What is a cash reserve?
A cash reserve is a pool of funds (and sometimes credit) that you hold in a readily available form to meet emergency and other highly urgent, short-term needs. Sometimes, it is referred to as an emergency or contingency fund.
Terminology is important here because contingencies often are not emergencies. Purchasing an expensive item that suddenly goes on sale or buying stock when its price suddenly drops might lead one to tap a so-called contingency fund, but these are certainly not emergencies.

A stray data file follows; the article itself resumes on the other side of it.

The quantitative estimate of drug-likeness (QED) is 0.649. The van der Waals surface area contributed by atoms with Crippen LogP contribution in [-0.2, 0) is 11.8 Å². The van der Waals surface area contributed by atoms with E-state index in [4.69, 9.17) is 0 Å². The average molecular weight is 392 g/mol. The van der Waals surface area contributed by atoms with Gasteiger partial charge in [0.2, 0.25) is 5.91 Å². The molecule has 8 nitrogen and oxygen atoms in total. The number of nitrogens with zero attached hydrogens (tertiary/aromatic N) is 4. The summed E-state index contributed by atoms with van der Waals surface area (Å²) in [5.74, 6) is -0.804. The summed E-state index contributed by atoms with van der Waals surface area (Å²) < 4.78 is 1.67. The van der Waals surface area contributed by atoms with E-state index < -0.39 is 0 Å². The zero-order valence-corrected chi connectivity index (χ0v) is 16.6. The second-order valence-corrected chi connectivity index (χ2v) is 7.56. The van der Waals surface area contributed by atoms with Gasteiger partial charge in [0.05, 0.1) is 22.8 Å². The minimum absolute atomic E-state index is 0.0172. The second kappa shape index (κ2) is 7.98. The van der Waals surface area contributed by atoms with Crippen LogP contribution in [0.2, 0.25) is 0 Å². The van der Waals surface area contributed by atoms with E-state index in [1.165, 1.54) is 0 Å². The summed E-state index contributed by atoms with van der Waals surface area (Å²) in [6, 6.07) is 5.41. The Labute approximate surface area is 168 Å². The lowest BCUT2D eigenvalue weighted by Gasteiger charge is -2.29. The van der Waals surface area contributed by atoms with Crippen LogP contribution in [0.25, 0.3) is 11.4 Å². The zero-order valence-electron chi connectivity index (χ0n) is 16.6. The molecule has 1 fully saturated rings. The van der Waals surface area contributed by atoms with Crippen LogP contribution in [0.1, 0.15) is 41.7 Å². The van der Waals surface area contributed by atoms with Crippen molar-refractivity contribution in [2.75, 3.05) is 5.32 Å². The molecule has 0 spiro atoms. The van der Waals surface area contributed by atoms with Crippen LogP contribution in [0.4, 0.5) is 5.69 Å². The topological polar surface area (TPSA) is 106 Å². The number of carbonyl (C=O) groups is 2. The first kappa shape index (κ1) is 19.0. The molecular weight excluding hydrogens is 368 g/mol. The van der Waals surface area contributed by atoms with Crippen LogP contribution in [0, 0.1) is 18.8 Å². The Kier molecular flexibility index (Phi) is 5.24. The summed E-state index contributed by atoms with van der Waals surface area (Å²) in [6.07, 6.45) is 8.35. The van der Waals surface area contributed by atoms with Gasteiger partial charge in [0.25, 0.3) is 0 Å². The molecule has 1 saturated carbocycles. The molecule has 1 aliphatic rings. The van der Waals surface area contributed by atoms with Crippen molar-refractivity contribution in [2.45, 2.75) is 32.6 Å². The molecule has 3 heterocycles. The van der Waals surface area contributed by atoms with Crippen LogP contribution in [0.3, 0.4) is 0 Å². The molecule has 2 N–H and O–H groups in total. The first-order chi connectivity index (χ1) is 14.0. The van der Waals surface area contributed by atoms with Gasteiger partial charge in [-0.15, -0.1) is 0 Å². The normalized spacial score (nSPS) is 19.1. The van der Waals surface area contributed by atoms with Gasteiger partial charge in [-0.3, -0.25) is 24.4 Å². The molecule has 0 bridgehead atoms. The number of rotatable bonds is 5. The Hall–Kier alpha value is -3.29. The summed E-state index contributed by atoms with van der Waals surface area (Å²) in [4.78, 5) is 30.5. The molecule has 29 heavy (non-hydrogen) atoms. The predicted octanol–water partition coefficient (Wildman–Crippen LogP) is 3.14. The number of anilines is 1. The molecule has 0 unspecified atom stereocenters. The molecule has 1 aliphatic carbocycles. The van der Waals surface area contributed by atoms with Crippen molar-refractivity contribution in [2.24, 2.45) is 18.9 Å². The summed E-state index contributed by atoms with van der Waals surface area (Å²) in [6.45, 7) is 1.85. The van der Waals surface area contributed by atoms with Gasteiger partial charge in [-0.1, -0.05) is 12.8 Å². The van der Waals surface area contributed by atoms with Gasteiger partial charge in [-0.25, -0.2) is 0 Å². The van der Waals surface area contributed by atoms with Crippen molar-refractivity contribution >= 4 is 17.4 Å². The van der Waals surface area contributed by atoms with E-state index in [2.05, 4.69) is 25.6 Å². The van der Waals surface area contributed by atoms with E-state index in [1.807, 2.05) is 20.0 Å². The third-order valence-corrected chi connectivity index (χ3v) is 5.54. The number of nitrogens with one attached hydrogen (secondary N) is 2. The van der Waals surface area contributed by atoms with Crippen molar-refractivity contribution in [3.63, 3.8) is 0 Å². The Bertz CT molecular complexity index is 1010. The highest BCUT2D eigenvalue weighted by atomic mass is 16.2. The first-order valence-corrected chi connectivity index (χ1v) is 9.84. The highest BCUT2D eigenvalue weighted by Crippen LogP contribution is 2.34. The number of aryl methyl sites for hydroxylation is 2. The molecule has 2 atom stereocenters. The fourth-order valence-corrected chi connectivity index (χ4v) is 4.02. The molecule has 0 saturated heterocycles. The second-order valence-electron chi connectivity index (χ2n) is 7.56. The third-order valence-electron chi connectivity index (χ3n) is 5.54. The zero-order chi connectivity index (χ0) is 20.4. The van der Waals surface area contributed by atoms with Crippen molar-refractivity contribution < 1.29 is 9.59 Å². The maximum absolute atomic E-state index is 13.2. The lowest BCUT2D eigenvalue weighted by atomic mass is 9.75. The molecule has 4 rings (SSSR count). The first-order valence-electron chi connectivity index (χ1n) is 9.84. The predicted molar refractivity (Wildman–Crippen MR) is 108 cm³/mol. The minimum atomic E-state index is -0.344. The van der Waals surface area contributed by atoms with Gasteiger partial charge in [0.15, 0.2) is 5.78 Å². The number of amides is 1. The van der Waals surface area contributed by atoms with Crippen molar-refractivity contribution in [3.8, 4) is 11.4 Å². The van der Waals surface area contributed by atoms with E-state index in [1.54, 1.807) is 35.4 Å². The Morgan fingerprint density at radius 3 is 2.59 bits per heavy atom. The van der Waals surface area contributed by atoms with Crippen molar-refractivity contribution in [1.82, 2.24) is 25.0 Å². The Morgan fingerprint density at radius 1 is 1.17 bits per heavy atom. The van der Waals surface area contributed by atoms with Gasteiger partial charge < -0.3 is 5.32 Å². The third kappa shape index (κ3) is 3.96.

The definition used here of a cash reserve is money set aside solely to cover critical, unexpected needs, such as a sudden loss of income. Consequently, it is not a fund for meeting anticipated expenses, large or small, such as real estate taxes, tuition, or a spontaneous vacation. Instead, a cash reserve protects you, your family, and your loved ones against unexpected financial crises.
The manufacturer of a new computer you've been thinking about buying has just announced a substantial rebate on machines purchased within the next two months. While this might be an excellent opportunity to purchase the item at a reduced cost, it is not an emergency and therefore does not justify tapping your cash reserve. Maintaining sufficient savings elsewhere eliminates the temptation to tap emergency-designated funds for non-emergency needs.